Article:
In 2017, Labour leader Jacinda Ardern clinched coalition talks by offering New Zealand First leader Winston Peters the job of deputy prime minister, according to a leaked account of the highly confidential talks published in the book Blue Blood. Peters strongly disputes that account and spoke exclusively to the Weekend Herald about his side of the talks, considering that confidentiality lapsed after the publication of details in Blue Blood.
Coalition talks following the 2017 election started before they even began, according to the man at the centre of them, former deputy prime minister Winston Peters.
Peters told the Herald that before formal talks began after special votes had been counted, he had a private conversation with then-prime minister and National leader Bill English over one important detail: Judith Collins.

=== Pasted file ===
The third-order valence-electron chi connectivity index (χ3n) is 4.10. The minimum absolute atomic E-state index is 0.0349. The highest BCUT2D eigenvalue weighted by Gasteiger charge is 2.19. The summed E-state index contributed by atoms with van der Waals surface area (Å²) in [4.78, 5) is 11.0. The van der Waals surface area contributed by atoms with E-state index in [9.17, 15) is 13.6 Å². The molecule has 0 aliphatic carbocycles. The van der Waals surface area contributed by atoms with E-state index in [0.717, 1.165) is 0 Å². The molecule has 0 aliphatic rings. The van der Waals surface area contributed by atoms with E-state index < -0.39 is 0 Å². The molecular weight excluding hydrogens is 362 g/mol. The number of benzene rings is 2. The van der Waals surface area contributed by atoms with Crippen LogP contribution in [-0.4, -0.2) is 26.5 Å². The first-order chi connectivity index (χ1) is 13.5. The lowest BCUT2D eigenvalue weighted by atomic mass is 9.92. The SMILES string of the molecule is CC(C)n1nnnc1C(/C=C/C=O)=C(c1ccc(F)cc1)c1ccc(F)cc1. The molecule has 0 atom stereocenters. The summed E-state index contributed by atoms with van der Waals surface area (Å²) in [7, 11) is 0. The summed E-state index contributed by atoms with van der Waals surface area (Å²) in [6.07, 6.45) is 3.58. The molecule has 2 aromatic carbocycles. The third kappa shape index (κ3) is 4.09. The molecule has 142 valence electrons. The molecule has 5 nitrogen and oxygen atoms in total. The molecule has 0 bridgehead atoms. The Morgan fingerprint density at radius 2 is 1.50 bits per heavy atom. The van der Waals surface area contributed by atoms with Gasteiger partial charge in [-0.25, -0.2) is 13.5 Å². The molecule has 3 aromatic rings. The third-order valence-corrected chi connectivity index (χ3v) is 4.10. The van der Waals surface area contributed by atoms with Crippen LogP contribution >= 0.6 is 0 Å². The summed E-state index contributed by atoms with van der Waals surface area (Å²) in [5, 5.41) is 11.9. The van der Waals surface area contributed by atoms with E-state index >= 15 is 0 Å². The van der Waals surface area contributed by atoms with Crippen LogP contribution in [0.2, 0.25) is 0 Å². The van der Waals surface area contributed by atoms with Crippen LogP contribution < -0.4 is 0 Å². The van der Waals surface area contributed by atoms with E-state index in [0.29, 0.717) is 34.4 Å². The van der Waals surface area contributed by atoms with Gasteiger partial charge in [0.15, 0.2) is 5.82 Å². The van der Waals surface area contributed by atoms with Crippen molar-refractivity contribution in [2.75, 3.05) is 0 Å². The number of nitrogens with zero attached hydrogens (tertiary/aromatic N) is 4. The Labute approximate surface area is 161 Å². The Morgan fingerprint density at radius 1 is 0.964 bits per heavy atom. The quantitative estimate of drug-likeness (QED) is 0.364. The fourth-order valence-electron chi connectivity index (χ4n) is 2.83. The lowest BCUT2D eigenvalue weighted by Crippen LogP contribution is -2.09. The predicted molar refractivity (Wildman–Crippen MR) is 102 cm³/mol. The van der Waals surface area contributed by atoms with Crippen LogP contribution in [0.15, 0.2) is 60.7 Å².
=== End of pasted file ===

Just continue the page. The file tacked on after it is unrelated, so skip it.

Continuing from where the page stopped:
English - who would not comment on the conversation, citing the confidentiality of the talks - allegedly told Peters that Collins was moving against him in caucus.
"It was clear to me from the very beginning of discussions that English was worried about getting rolled," Peters said.
Peters said that English was trying to pre-empt him from hearing about the potential coup from someone else by discussing the tension "privately" before talks got going.
"They will have told you that I'm going to be rolled by Judith Collins, but she hasn't got the numbers," is Peters' recollection of the conversation.
As ever with Peters, the reason for the conversation lies in his complicated political past. Peters said that English knew Peters' experience from his first coalition agreement - the 1996 deal inked between NZ First and National, then led by Jim Bolger.